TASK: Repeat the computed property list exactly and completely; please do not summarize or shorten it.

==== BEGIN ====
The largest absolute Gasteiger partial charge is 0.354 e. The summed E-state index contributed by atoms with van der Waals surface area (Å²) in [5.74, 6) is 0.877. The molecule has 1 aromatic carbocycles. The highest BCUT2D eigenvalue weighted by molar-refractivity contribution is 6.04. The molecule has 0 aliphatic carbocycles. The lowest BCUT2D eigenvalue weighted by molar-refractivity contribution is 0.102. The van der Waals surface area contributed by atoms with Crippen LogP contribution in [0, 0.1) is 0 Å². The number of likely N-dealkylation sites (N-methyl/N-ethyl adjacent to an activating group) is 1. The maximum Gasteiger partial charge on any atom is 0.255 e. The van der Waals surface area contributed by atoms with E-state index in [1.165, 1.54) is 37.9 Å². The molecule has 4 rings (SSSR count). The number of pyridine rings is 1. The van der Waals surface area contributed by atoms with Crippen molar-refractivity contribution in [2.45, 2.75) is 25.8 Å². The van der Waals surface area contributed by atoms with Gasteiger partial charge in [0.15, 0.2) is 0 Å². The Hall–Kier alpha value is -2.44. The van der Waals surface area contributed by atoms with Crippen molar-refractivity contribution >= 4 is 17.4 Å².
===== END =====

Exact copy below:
The largest absolute Gasteiger partial charge is 0.354 e. The summed E-state index contributed by atoms with van der Waals surface area (Å²) in [5.74, 6) is 0.877. The molecule has 1 aromatic carbocycles. The highest BCUT2D eigenvalue weighted by molar-refractivity contribution is 6.04. The molecule has 0 aliphatic carbocycles. The lowest BCUT2D eigenvalue weighted by molar-refractivity contribution is 0.102. The van der Waals surface area contributed by atoms with Crippen LogP contribution in [0, 0.1) is 0 Å². The number of likely N-dealkylation sites (N-methyl/N-ethyl adjacent to an activating group) is 1. The maximum Gasteiger partial charge on any atom is 0.255 e. The van der Waals surface area contributed by atoms with E-state index in [1.165, 1.54) is 37.9 Å². The molecule has 4 rings (SSSR count). The number of pyridine rings is 1. The van der Waals surface area contributed by atoms with Crippen molar-refractivity contribution in [2.45, 2.75) is 25.8 Å². The van der Waals surface area contributed by atoms with Gasteiger partial charge in [0.15, 0.2) is 0 Å². The Hall–Kier alpha value is -2.44. The van der Waals surface area contributed by atoms with Crippen molar-refractivity contribution >= 4 is 17.4 Å².